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  10.  40
    Mental Imagery: Functional Mechanisms and Clinical Applications.Joel Pearson, Thomas Naselaris, Emily A. Holmes & Stephen M. Kosslyn - 2015 - Trends in Cognitive Sciences 19 (10):590-602.
  11.  60
    On the Demystification of Mental Imagery.Stephen M. Kosslyn, Steven Pinker, Sophie Schwartz & G. Smith - 1979 - Behavioral and Brain Sciences 2 (4):535-81.
    What might a theory of mental imagery look like, and how might one begin formulating such a theory? These are the central questions addressed in the present paper. The first section outlines the general research direction taken here and provides an overview of the empirical foundations of our theory of image representation and processing. Four issues are considered in succession, and the relevant results of experiments are presented and discussed. The second section begins with a discussion of the proper form (...)
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  12.  19
    On the Demystification of Mental Imagery.Stephen M. Kosslyn, Steven Pinker, George E. Smith & Steven P. Shwartz - 1979 - Behavioral and Brain Sciences 2 (4):535-548.
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  13.  16
    Components of High-Level Vision: A Cognitive Neuroscience Analysis and Accounts of Neurological Syndromes.Stephen M. Kosslyn, Rex A. Flynn, Jonathan B. Amsterdam & Gretchen Wang - 1990 - Cognition 34 (3):203-277.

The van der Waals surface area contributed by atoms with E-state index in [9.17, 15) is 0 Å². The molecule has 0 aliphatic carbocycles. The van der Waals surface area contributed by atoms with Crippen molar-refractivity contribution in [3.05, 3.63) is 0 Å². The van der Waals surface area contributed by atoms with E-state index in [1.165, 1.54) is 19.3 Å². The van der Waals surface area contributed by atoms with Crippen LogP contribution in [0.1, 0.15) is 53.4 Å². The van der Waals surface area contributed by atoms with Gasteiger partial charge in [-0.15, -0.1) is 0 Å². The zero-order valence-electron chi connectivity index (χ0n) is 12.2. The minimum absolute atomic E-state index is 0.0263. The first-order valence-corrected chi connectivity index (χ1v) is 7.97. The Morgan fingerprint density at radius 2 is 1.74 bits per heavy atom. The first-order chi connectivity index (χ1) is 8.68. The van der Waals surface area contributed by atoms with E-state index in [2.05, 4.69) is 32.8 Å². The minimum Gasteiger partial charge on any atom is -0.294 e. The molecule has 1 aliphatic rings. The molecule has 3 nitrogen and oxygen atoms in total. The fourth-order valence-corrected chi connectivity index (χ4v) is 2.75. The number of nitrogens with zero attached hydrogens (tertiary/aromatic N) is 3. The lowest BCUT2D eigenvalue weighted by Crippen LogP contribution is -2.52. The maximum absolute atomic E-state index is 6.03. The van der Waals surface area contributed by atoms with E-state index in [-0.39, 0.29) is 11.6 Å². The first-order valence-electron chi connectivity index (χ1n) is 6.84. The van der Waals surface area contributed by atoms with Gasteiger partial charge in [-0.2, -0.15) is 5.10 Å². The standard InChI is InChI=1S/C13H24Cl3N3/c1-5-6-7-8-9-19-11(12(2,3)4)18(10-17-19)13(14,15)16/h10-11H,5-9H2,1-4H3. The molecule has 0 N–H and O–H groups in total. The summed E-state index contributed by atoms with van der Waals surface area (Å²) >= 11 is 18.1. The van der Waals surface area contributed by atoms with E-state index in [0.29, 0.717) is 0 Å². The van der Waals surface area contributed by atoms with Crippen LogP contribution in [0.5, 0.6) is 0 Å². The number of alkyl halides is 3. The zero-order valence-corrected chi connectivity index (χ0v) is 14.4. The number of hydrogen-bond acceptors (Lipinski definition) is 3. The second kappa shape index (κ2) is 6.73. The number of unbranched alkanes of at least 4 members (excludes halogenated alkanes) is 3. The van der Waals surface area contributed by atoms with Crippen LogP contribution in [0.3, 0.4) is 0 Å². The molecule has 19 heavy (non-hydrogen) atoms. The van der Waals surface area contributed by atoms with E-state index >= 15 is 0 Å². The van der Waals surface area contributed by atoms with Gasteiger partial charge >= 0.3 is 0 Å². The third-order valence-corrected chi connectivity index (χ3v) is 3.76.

14.  2
    Seeing and Imagining in the Cerebral Hemispheres: A Computational Approach.Stephen M. Kosslyn - 1987 - Psychological Review 94 (2):148-175.
  15.  8
    Motor Processes in Mental Rotation.Mark Wexler, Stephen M. Kosslyn & Alain Berthoz - 1998 - Cognition 68 (1):77-94.
    Much indirect evidence supports the hypothesis that transformations of mental images are at least in part guided by motor processes, even in the case of images of abstract objects rather than of body parts. For example, rotation may be guided by processes that also prime one to see results of a specific motor action. We directly test the hypothesis by means of a dual-task paradigm in which subjects perform the Cooper-Shepard mental rotation task while executing an unseen motor rotation in (...)
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  16.  15
    The Medium and the Message in Mental Imagery: A Theory.Stephen M. Kosslyn - 1981 - Psychological Review 88 (1):46-66.
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  17.  17
    A Simulation of Visual Imagery.Stephen M. Kosslyn & Steven P. Shwartz - 1977 - Cognitive Science 1 (3):265-295.
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  18.  2